NEW YORK, May 3 (Reuters) - When American investor Warren Buffett addresses Berkshire Hathaway’s shareholders at the conglomerate’s annual meeting on Saturday, he is sure to laud the impressive growth of BNSF Railroad, his company’s largest-ever acquisition.
The railroad, which was struggling amid the Great Recession when Berkshire bought it for $26 billion in 2010, returned a $3.8 billion profit last year. In his annual letter to Berkshire shareholders in February, Buffett called BNSF, whose 32,000 miles of track spans 28 states, “the most important artery in our economy’s circulatory system,” handling 15 percent of all inter-city freight across America.
Praising BNSF’s smooth relations with customers and regulators, Buffett wrote: “Like Noah, who foresaw early on the need for dependable transportation, we know it’s our job to plan ahead.” Buffett was likening BNSF’s foresight to the biblical figure Noah and his vessel.
He added: “America’s rail system has never been in better shape.”
What Buffett didn’t mention is that a growing number of BNSF’s customers say the vital artery is clogged, causing economic losses for industrial firms and farmers scrambling to get their products to market.
As more U.S. goods ride the rails amid an economic recovery, delays can reverberate widely. A harsh winter bungled rail schedules this year, causing slower train speeds, terminal log-jams and stranded crews and locomotives.
Other major railroads, including giant Union Pacific Corp , also have experienced interruptions. Railyards in and around Chicago, a gateway for several major lines, have been backed up for months after record snowfall there over the winter. Even BNSF itself has suffered: Berkshire said on Friday that its first quarter rail unit’s earnings, which fell 9 percent to $724 million, was “negatively affected by severe weather conditions and service-related challenges.”
Some shippers believe the winter woes are only part of the problem. The concerns have been greatest across the Great Plains and the Upper Midwest, where BNSF is among the dominant rail players and has been the biggest beneficiary of a boom in shipping a high-value commodity - crude oil - from the Bakken oil patch of North Dakota and Montana.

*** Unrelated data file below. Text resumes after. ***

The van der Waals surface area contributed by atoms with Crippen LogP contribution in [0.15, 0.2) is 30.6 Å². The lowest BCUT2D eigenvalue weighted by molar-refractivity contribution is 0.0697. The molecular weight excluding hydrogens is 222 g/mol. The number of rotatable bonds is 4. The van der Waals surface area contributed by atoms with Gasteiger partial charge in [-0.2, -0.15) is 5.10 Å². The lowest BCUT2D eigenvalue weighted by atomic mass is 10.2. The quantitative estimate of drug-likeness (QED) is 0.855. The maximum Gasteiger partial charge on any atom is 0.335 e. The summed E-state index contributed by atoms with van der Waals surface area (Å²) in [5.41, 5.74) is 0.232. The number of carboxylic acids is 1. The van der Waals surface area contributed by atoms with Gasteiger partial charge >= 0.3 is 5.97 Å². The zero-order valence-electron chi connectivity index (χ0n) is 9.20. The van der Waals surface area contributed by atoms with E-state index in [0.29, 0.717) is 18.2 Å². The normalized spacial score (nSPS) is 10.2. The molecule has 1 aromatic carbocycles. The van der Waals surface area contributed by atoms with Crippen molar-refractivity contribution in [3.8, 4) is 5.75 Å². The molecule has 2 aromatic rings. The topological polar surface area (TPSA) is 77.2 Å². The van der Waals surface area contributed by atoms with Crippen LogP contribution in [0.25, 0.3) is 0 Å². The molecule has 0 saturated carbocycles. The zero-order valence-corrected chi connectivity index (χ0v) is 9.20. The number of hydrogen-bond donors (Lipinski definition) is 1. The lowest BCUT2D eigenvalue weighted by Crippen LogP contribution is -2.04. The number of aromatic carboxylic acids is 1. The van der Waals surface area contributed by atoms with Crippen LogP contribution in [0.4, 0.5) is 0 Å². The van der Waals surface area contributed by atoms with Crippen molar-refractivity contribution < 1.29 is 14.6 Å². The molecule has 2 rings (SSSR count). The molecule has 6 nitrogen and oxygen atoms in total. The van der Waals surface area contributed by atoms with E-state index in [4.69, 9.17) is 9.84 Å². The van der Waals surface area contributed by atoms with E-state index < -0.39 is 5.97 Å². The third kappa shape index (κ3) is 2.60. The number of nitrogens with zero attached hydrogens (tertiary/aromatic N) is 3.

According to a Reuters analysis of filings made to the U.S. Surface Transportation Board (STB), the rail industry’s economic regulator, over the last month more than four dozen industrial trade groups, lawmakers or commodity firms who rely on BNSF and other major Class 1 railroads have lodged complaints or pleas for regulator action to improve their rail service.
One common claim is that railroads including BNSF may be de-prioritizing the shipment of other commodities to make way for higher-priced crude oil on their trains, which railroads deny.
“BNSF is not favoring crude shipments over other shippers. This is a case of rapid growth for several commodities using parts of our railroad network that hadn’t previously seen that kind of volume,” said BNSF spokeswoman Roxanne Butler in an email.
Amid a shale drilling boom, crude-by-rail cargoes are up by around 44-fold since 2008, to nearly a million barrels per day according to industry data. Most of the crude riding the rails originates in the Bakken. BNSF said crude still represents just 4 percent of its total traffic.
When Berkshire bought BNSF, Buffett called it “an all-in wager on the economic future of the United States.” At the time, he told TV commentator Charlie Rose that BNSF was “interwoven with the American economy in a way that, if the American economy prospers, the business will prosper.”